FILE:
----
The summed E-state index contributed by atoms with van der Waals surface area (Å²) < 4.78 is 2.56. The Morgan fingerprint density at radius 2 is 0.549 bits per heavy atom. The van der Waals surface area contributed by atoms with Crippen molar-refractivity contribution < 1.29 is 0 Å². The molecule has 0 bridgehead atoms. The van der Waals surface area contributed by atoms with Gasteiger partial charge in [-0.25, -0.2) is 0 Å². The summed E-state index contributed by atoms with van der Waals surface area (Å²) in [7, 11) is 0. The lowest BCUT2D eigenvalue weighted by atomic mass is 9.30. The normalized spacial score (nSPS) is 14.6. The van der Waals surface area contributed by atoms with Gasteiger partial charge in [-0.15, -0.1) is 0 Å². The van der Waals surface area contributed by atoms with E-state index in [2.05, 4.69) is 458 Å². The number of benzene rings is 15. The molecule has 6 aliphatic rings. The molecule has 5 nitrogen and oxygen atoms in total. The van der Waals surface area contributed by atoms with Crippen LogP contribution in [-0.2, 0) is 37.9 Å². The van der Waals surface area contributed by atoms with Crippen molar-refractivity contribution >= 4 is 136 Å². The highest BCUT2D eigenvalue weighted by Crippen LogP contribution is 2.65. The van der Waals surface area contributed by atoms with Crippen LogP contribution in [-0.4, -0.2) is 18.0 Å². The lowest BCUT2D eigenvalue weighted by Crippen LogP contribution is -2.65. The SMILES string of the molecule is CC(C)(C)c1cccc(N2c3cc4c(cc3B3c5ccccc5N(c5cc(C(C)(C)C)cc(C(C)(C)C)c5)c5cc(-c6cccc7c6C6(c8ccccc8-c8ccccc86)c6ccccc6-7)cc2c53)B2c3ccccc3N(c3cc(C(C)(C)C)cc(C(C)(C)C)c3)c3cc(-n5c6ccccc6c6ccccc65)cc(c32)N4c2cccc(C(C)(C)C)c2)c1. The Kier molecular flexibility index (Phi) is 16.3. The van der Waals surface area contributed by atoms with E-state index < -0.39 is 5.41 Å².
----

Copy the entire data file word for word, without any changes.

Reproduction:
The summed E-state index contributed by atoms with van der Waals surface area (Å²) < 4.78 is 2.56. The Morgan fingerprint density at radius 2 is 0.549 bits per heavy atom. The van der Waals surface area contributed by atoms with Crippen molar-refractivity contribution < 1.29 is 0 Å². The molecule has 0 bridgehead atoms. The van der Waals surface area contributed by atoms with Gasteiger partial charge in [-0.25, -0.2) is 0 Å². The summed E-state index contributed by atoms with van der Waals surface area (Å²) in [7, 11) is 0. The lowest BCUT2D eigenvalue weighted by atomic mass is 9.30. The normalized spacial score (nSPS) is 14.6. The van der Waals surface area contributed by atoms with Gasteiger partial charge in [-0.15, -0.1) is 0 Å². The van der Waals surface area contributed by atoms with E-state index in [2.05, 4.69) is 458 Å². The number of benzene rings is 15. The molecule has 6 aliphatic rings. The molecule has 5 nitrogen and oxygen atoms in total. The van der Waals surface area contributed by atoms with Crippen LogP contribution in [-0.2, 0) is 37.9 Å². The van der Waals surface area contributed by atoms with Crippen molar-refractivity contribution >= 4 is 136 Å². The highest BCUT2D eigenvalue weighted by Crippen LogP contribution is 2.65. The van der Waals surface area contributed by atoms with Crippen LogP contribution in [-0.4, -0.2) is 18.0 Å². The lowest BCUT2D eigenvalue weighted by Crippen LogP contribution is -2.65. The SMILES string of the molecule is CC(C)(C)c1cccc(N2c3cc4c(cc3B3c5ccccc5N(c5cc(C(C)(C)C)cc(C(C)(C)C)c5)c5cc(-c6cccc7c6C6(c8ccccc8-c8ccccc86)c6ccccc6-7)cc2c53)B2c3ccccc3N(c3cc(C(C)(C)C)cc(C(C)(C)C)c3)c3cc(-n5c6ccccc6c6ccccc65)cc(c32)N4c2cccc(C(C)(C)C)c2)c1. The Kier molecular flexibility index (Phi) is 16.3. The van der Waals surface area contributed by atoms with E-state index < -0.39 is 5.41 Å².